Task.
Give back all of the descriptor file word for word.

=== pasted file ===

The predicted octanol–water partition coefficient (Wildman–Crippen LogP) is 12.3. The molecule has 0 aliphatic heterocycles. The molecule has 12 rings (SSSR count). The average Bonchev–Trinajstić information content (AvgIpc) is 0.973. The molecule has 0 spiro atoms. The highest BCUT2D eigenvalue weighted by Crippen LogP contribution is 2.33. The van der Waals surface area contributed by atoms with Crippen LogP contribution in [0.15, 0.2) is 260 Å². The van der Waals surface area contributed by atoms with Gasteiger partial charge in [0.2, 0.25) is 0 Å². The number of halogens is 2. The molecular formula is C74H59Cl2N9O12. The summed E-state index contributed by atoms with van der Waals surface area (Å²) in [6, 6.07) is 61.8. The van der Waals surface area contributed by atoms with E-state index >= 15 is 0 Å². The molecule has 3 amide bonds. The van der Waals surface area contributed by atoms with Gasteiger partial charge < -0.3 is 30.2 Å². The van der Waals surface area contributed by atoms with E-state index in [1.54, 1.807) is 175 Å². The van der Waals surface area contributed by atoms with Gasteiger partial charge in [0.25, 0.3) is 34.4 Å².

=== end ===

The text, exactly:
The predicted octanol–water partition coefficient (Wildman–Crippen LogP) is 12.3. The molecule has 0 aliphatic heterocycles. The molecule has 12 rings (SSSR count). The average Bonchev–Trinajstić information content (AvgIpc) is 0.973. The molecule has 0 spiro atoms. The highest BCUT2D eigenvalue weighted by Crippen LogP contribution is 2.33. The van der Waals surface area contributed by atoms with Crippen LogP contribution in [0.15, 0.2) is 260 Å². The van der Waals surface area contributed by atoms with Gasteiger partial charge in [0.2, 0.25) is 0 Å². The number of halogens is 2. The molecular formula is C74H59Cl2N9O12. The summed E-state index contributed by atoms with van der Waals surface area (Å²) in [6, 6.07) is 61.8. The van der Waals surface area contributed by atoms with E-state index >= 15 is 0 Å². The molecule has 3 amide bonds. The van der Waals surface area contributed by atoms with Gasteiger partial charge < -0.3 is 30.2 Å². The van der Waals surface area contributed by atoms with E-state index in [1.54, 1.807) is 175 Å². The van der Waals surface area contributed by atoms with Gasteiger partial charge in [0.25, 0.3) is 34.4 Å².